Monday, July 30, 2012

A Simple Way to Get Feedback from People Who Tour Your Home


Do you know what people really think  of your home?
Here's how to get inside buyers' minds.
Hey, homesellers. Are you sick of people coming to look at your house and then never hearing from them again?

Do you wonder why they didn't make an offer? Do you question what they liked? Do you want to know what bothered them? What they thought of the price? The neighborhood? The floor plan? Your decor?

Whenever I have a house for sale, I want feedback. It’s never too late to tweak the staging, add a simple upgrade, get rid of a minor problem, or …dare I say it… lower the price.

Even when working with a Realtor and doing all the right homework (like reading my eBooks), without feedback, you’re guessing how the market sees your home.

Not everyone who views your home will tell his real estate agent what he really thought about your home. If a client acts disinterested, a good agent will probe for reasons, because a good agent wants to know what’s important to her client.

But some people feel bad saying negative things, or they may not understand fully what made them react to your home the way they did. So, not all feedback is helpful or complete.

If a potential home buyer says, “The house is nice, but …”
  • ...But they don’t like the carpeting. 
  • ...But kitchen is too small. 
  • ...But the appliances have to go. 
  • ...But they’re not crazy about the neighborhood. 
What they are really saying is the house is overpriced.

Their comments mean they are seeing bigger kitchens, or better flooring, or newer appliances, or nicer neighborhoods for the same price. Without choosing the exact phrasing, they are saying that they know they can get more for their money.

Buyers typically look at similar homes in similar neighborhoods, at a similar price point.
This means you need to know your competition to arrive at a fair asking price.  

It’s all about perceived value.

Staging is one way to increase the perceived value of your home. Another way is pricing it correctly. Getting feedback will help you in both cases.

Your Realtor will help you set your asking price. There are objective methods to arrive at fair market value, but fair market value also depends on how the market responds to your home. That's where feedback comes in handy.

Here is how one Realtor makes it easy to tune into what home buyers are saying about a listing. She simply sends this questionnaire out to every real estate agent who shows the property. She asks them to email or query the client, and get quick answers to these multiple choice questions.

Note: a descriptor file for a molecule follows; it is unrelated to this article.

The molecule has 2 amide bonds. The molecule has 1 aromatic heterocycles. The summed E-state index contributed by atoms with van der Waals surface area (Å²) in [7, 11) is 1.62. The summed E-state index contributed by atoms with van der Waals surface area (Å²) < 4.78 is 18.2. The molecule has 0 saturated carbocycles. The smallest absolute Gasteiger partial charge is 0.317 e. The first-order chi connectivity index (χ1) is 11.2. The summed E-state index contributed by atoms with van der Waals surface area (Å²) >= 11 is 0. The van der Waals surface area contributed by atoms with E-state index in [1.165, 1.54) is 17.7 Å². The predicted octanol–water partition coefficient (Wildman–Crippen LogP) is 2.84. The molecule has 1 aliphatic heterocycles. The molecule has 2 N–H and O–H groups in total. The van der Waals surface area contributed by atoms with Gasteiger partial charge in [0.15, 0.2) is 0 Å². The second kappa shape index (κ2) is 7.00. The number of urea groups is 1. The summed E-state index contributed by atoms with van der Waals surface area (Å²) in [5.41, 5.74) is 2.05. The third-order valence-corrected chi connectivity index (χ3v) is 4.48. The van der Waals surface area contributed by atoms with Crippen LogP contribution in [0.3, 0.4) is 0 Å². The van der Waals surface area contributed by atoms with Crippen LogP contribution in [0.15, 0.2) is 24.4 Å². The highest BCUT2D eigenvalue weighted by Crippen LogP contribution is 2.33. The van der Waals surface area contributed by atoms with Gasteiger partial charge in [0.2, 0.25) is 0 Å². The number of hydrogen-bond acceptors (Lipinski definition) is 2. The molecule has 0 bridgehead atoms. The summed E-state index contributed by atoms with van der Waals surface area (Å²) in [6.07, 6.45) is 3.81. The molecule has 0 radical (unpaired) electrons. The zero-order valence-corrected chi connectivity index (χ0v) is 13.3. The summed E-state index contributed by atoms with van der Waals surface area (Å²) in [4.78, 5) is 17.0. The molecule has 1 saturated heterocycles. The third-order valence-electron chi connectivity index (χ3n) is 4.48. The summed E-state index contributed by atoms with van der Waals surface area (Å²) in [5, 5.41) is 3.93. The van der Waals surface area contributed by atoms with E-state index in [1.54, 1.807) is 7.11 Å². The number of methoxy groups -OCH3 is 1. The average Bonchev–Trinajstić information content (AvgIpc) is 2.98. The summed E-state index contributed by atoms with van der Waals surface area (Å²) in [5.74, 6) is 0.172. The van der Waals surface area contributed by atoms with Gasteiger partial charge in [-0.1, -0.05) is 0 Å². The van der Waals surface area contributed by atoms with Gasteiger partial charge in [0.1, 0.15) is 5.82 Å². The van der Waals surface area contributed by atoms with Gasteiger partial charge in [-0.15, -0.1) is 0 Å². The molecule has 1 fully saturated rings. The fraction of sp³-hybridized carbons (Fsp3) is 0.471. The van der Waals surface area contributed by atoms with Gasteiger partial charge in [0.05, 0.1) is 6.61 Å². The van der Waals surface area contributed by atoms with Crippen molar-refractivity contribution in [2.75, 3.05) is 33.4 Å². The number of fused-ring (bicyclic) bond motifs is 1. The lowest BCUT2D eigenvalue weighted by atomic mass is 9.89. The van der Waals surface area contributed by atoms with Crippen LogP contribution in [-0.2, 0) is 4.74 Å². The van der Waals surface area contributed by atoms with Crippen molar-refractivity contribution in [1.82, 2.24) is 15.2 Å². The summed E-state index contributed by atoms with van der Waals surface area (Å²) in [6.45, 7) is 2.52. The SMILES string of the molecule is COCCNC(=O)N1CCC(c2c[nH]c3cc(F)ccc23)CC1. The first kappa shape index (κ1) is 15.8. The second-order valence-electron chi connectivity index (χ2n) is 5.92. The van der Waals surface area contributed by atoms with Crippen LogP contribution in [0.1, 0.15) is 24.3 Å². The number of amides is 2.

How would you rate the home's curb appeal?
  • Excellent
  • Good
  • Fair
  • Poor

Some homes have curb appeal on two sides. This home for sale in Florida on the
Intracoastal Waterway needs to look good from front and back. 
How did the home's interior look?
  • Very comfortable and stylish
  • Clean and organized
  • Average
  • Needs improvement 
Are there parts of the home that need improving or updating?
  • No improvements needed
  • Some exterior improvements needed
  • Some interior improvements needed
  • Appliances need updating or upgrading

A home in a subdivision is bound to be compared to the other homes in the same
(and nearby) subdivisions. A seller needs to match or beat these competing homes  

How is the home priced compared to other homes?
  • Price is very appealing
  • Price seems fair
  • Home is somewhat overpriced
  • Home is substantially overpriced
A charming entrance is the beginning of what could become a purchase offer.
Knowing how buyers respond to your home can help you fine tune your property. 
Are you considering making an offer on this home?
  • Undecided
  • No
  • Yes

Get the facts! 
It takes less than a minute to get answers to these questions. I encourage you to share this idea with your realtor, so you’ll be on your way to knowing what’s good about your property and what might need some attention.

Fix your home to get the best grades possible from potential buyers. 
Start by downloading my $4.99 eBook
DIY Home Staging Tips to Sell Your Home Fast and for Top Dollar.

Monday, July 23, 2012

How to Stage a Fireplace When It's Summertime


What better way to show off a fireplace in summer than
filling it with mirrors, the way Eddie Ross has done?   
Most home buyers are drawn to a fireplace like moths to a flame. 

But in hot weather, a fireplace doesn't have all the magnetism it does on a snowy winter day. 

In summertime, all your rooms should feel cool and refreshing.

Feng shui experts say that a fireplace makes a room “hot” because it represents the “fire element,” and that an empty, unused fireplace represents lifeless or drained energy.
   
Even if you don't know beans about feng shui, you can't deny that there’s nothing appealing about an empty fireplace, no matter what the season. 

It’s a black hole in one wall. It looks like something’s missing or not working.   

Is there a way to showcase your fireplace without suggesting heat? Yes. Here's how.

Whether you're decorating coastal style or not, you can't go wrong
with an oversized clamshell, either empty or filled
with shells or plants. Ali Wentworth via Completely Coastal.